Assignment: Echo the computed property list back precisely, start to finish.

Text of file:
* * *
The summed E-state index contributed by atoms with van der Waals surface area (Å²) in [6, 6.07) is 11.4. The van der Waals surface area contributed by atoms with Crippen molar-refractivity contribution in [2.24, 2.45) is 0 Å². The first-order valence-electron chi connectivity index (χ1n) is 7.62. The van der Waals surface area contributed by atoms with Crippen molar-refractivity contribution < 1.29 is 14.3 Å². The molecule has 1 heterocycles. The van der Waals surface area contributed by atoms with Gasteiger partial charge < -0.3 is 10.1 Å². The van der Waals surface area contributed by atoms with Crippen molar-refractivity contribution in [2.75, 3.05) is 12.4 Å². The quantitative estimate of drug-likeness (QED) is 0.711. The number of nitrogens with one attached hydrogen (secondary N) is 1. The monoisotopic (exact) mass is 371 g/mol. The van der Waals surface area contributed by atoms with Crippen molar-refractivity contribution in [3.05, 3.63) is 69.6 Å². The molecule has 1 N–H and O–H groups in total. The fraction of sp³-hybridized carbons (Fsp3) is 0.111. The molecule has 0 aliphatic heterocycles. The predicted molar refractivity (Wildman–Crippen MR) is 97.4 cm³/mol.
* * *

The summed E-state index contributed by atoms with van der Waals surface area (Å²) in [6, 6.07) is 11.4. The van der Waals surface area contributed by atoms with Crippen molar-refractivity contribution in [2.24, 2.45) is 0 Å². The first-order valence-electron chi connectivity index (χ1n) is 7.62. The van der Waals surface area contributed by atoms with Crippen molar-refractivity contribution < 1.29 is 14.3 Å². The molecule has 1 heterocycles. The van der Waals surface area contributed by atoms with Gasteiger partial charge < -0.3 is 10.1 Å². The van der Waals surface area contributed by atoms with Crippen molar-refractivity contribution in [2.75, 3.05) is 12.4 Å². The quantitative estimate of drug-likeness (QED) is 0.711. The number of nitrogens with one attached hydrogen (secondary N) is 1. The monoisotopic (exact) mass is 371 g/mol. The van der Waals surface area contributed by atoms with Crippen molar-refractivity contribution in [3.05, 3.63) is 69.6 Å². The molecule has 1 N–H and O–H groups in total. The fraction of sp³-hybridized carbons (Fsp3) is 0.111. The molecule has 0 aliphatic heterocycles. The predicted molar refractivity (Wildman–Crippen MR) is 97.4 cm³/mol.